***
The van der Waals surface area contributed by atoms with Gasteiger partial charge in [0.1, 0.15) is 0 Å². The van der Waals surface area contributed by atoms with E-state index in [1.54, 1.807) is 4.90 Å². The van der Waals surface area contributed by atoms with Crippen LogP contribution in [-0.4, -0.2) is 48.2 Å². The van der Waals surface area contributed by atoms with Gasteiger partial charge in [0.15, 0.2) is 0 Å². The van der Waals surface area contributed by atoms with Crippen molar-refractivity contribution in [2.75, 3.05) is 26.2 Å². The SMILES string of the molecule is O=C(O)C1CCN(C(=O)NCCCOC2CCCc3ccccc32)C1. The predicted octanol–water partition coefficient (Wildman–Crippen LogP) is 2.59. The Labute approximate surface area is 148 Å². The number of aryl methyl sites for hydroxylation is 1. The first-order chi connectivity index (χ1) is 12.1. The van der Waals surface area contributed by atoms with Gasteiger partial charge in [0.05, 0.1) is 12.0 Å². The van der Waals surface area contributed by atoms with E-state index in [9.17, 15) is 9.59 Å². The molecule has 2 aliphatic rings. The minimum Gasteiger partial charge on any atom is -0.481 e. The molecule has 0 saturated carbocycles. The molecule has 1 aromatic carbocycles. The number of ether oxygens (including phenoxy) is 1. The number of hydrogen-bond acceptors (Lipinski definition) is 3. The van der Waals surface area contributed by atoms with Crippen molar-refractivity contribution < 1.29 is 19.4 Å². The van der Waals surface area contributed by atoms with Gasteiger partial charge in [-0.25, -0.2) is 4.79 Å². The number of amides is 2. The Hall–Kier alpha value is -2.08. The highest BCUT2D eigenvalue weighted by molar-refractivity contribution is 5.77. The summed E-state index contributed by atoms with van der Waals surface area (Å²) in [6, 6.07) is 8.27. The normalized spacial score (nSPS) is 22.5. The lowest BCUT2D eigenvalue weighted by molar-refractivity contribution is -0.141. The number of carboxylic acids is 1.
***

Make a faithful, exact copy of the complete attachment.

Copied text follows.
The van der Waals surface area contributed by atoms with Gasteiger partial charge in [0.1, 0.15) is 0 Å². The van der Waals surface area contributed by atoms with E-state index in [1.54, 1.807) is 4.90 Å². The van der Waals surface area contributed by atoms with Crippen LogP contribution in [-0.4, -0.2) is 48.2 Å². The van der Waals surface area contributed by atoms with Gasteiger partial charge in [0.15, 0.2) is 0 Å². The van der Waals surface area contributed by atoms with Crippen molar-refractivity contribution in [2.75, 3.05) is 26.2 Å². The SMILES string of the molecule is O=C(O)C1CCN(C(=O)NCCCOC2CCCc3ccccc32)C1. The predicted octanol–water partition coefficient (Wildman–Crippen LogP) is 2.59. The Labute approximate surface area is 148 Å². The number of aryl methyl sites for hydroxylation is 1. The first-order chi connectivity index (χ1) is 12.1. The van der Waals surface area contributed by atoms with Gasteiger partial charge in [0.05, 0.1) is 12.0 Å². The van der Waals surface area contributed by atoms with E-state index in [9.17, 15) is 9.59 Å². The molecule has 2 aliphatic rings. The minimum Gasteiger partial charge on any atom is -0.481 e. The molecule has 0 saturated carbocycles. The molecule has 1 aromatic carbocycles. The number of ether oxygens (including phenoxy) is 1. The number of hydrogen-bond acceptors (Lipinski definition) is 3. The van der Waals surface area contributed by atoms with Crippen molar-refractivity contribution < 1.29 is 19.4 Å². The van der Waals surface area contributed by atoms with Gasteiger partial charge in [-0.25, -0.2) is 4.79 Å². The number of amides is 2. The Hall–Kier alpha value is -2.08. The highest BCUT2D eigenvalue weighted by molar-refractivity contribution is 5.77. The summed E-state index contributed by atoms with van der Waals surface area (Å²) in [6, 6.07) is 8.27. The normalized spacial score (nSPS) is 22.5. The lowest BCUT2D eigenvalue weighted by molar-refractivity contribution is -0.141. The number of carboxylic acids is 1.